Jamie Strachan: The last book I finished was a book called The Lathe of Heaven by Ursula K. Le Guin. I started the book after that, but I didn’t finish because I didn’t like it.

Lea Alcantara: [Laughs] Fair. What’s the best piece of professional advice you’ve received?

Jamie Strachan: My dad a long time and just reiterated since that sort of told me that I’m sort of the only one that’s going to look out for myself, which a part of me thinks is kind of cynical, but also like it’s a good reminder that you can’t expect things to sort of come to you.

Emily Lewis: [Agrees]

Lea Alcantara: [Agrees]

Jamie Strachan: That we have to do the work to sort of get out there and achieve those goals. They are not going to come to us.

Emily Lewis: How about the worst piece of professional advice you received?

Jamie Strachan: Oh, I don’t know. If I’ve got bad advice, I mean, one I’d probably cast it off. I don’t remember.

Lea Alcantara: What’s your favorite color?

Jamie Strachan: Blue.

Emily Lewis: If you could take us to one restaurant in your town, where will we go?

Jamie Strachan: I don’t know. I’m really not a food person.

Lea Alcantara: Oh.

Jamie Strachan: I have friends that I would ask if you would come and visit.

Lea Alcantara: In Toronto, I’m disappointed.

Jamie Strachan: I know, I know.

Emily Lewis: [Laughs]

Jamie Strachan: But if you were going to visit, I would ask my friends and then I would get you a very good recommendation.

Lea Alcantara: [Laughs]

Jamie Strachan: Because for me, it’s about going to places that I can take my son.

Lea Alcantara: Fair.

Jamie Strachan: Which limits my options.

Lea Alcantara: What’s your favorite board game?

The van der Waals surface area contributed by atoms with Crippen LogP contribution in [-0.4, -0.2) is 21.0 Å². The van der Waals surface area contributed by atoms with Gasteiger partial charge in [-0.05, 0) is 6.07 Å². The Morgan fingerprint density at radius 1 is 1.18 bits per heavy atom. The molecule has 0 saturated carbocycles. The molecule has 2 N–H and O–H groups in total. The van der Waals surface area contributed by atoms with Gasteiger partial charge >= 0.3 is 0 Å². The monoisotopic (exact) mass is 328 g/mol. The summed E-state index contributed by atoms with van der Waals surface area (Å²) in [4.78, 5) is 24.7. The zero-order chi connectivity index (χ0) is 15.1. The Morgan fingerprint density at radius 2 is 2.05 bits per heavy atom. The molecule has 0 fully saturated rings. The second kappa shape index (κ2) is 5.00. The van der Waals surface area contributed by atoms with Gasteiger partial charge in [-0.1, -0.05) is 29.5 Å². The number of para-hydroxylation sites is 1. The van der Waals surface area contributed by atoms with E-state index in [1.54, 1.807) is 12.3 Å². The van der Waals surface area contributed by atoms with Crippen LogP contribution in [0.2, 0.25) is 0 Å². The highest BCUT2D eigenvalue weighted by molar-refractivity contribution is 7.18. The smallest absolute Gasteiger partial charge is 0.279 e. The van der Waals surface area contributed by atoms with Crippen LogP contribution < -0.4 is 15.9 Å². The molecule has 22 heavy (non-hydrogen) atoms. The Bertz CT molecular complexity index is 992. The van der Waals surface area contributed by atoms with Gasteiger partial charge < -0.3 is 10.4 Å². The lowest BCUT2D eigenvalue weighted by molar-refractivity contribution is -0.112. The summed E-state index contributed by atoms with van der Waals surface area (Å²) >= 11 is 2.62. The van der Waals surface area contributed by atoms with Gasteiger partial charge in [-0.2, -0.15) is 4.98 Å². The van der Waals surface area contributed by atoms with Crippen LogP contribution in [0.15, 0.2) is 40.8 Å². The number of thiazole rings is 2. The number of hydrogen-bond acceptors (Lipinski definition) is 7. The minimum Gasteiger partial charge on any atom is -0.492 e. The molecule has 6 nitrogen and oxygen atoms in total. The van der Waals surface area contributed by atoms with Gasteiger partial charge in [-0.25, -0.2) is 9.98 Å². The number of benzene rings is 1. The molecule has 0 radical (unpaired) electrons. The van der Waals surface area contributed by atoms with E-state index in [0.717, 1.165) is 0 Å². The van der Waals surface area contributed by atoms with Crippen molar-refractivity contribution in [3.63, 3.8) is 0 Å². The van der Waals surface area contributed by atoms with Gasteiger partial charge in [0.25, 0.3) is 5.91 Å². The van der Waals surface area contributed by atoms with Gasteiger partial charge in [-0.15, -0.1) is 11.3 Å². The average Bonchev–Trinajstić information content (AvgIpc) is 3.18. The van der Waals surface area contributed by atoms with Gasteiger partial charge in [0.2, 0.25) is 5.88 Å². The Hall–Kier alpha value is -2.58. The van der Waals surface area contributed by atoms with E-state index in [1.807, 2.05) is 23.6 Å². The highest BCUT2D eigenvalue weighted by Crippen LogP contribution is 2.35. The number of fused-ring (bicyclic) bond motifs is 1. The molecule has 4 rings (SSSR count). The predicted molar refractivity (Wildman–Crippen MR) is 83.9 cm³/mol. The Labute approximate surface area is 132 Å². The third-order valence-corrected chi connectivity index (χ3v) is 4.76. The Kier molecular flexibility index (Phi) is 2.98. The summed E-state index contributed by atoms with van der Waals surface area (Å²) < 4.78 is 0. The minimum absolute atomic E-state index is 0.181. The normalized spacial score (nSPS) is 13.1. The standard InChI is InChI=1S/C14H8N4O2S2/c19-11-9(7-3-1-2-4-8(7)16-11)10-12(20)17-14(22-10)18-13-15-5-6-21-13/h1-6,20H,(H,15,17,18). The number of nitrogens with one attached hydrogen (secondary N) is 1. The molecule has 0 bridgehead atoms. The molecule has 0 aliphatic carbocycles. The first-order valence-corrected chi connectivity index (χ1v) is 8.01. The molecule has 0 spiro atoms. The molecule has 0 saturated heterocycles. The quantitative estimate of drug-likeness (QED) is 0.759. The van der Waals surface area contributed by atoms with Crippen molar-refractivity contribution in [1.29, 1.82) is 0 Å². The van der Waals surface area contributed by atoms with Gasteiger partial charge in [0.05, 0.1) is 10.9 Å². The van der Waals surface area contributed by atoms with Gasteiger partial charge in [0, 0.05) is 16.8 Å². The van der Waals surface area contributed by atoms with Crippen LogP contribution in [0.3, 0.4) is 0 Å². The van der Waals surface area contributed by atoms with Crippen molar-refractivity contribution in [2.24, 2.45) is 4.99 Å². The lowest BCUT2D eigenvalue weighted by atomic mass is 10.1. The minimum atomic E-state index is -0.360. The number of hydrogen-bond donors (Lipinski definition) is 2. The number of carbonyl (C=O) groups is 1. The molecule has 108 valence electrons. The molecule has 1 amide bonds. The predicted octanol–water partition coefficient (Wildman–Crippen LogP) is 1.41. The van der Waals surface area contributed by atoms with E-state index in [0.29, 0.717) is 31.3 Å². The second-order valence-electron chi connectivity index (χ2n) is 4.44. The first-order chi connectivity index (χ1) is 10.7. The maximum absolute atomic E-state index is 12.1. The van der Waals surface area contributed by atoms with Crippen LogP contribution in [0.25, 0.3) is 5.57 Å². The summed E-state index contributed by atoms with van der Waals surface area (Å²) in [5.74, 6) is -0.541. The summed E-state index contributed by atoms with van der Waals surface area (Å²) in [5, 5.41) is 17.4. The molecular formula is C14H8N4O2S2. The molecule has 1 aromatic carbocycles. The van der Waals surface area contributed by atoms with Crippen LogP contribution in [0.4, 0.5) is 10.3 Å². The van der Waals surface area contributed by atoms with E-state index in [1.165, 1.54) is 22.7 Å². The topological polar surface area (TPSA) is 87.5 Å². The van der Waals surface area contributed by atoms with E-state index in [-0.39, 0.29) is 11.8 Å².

Jamie Strachan: Oh, it’s a game called Avalon. I’m a big board game geek.

Emily Lewis: All right, last question, Hulu or Netflix?

Jamie Strachan: Netflix. I don’t think that we have Hulu in Canada, do we?

Lea Alcantara: I don’t think so.

Jamie Strachan: I don’t know.

Lea Alcantara: Yeah.

Jamie Strachan: So yeah, simple question.

Lea Alcantara: [Laughs]

Emily Lewis: [Laughs]

Lea Alcantara: So that’s all the time we have for today. Thanks for joining the show.

Jamie Strachan: Thank you so much for having me. I appreciate that you are doing this, that you’re talking about this. I know it’s, yeah, a difficult stuff to talk about, but again, like expanding that conversation makes a big difference, and the fact that you’re doing this this month I think is a great thing.

Emily Lewis: Thanks Jamie, that’s kind of what we were hoping for. So in case our listeners want to follow up with you, where can they find you online?

Jamie Strachan: Yeah, so I’m @jamiestrachan on Twitter, and that’s not spelled how you think. It’s J-A-M-I-E- S-T-R-A-C-H-A-N. I’m also jamiestrachan.ca, that’s my website.

[Music starts]

Emily Lewis: Okay, excellent. Thanks a lot, Jamie. This really was a great conversation.

Jamie Strachan: Yeah, thank you.

Lea Alcantara: CTRL+CLICK is produced by Bright Umbrella, a web services agency invested in education and social good. Today’s podcast would not be possible without the support of this episode’s sponsor! Many thanks to The Dot All Conference!

Emily Lewis: We’d also like to thank our hosting partner: Arcustech.

Lea Alcantara: And thanks to our listeners for tuning in! If you want to know more about CTRL+CLICK, make sure you follow us on Twitter @ctrlclickcast or visit our website, ctrlclickcast.com. And if you liked this episode, please give us a review on iTunes, Stitcher or both! Links are in our show notes and on our site.

Emily Lewis: Don’t forget to tune in to our next episode when Lea and I decided that we didn’t have enough of the Demystifying episodes. [Laughs]

Lea Alcantara: [Laughs]

Emily Lewis: So we’re doing another one. This time we’re going to talk about web maintenance for clients. Be sure to check out ctrlclickcast.com/schedule for more upcoming topics.

Lea Alcantara: This is Lea Alcantara …

Emily Lewis: And Emily Lewis …

Lea Alcantara: Signing off for CTRL+CLICK CAST. See you next time!

Emily Lewis: Cheers!

[Music stops]

Timestamp: 01:07:33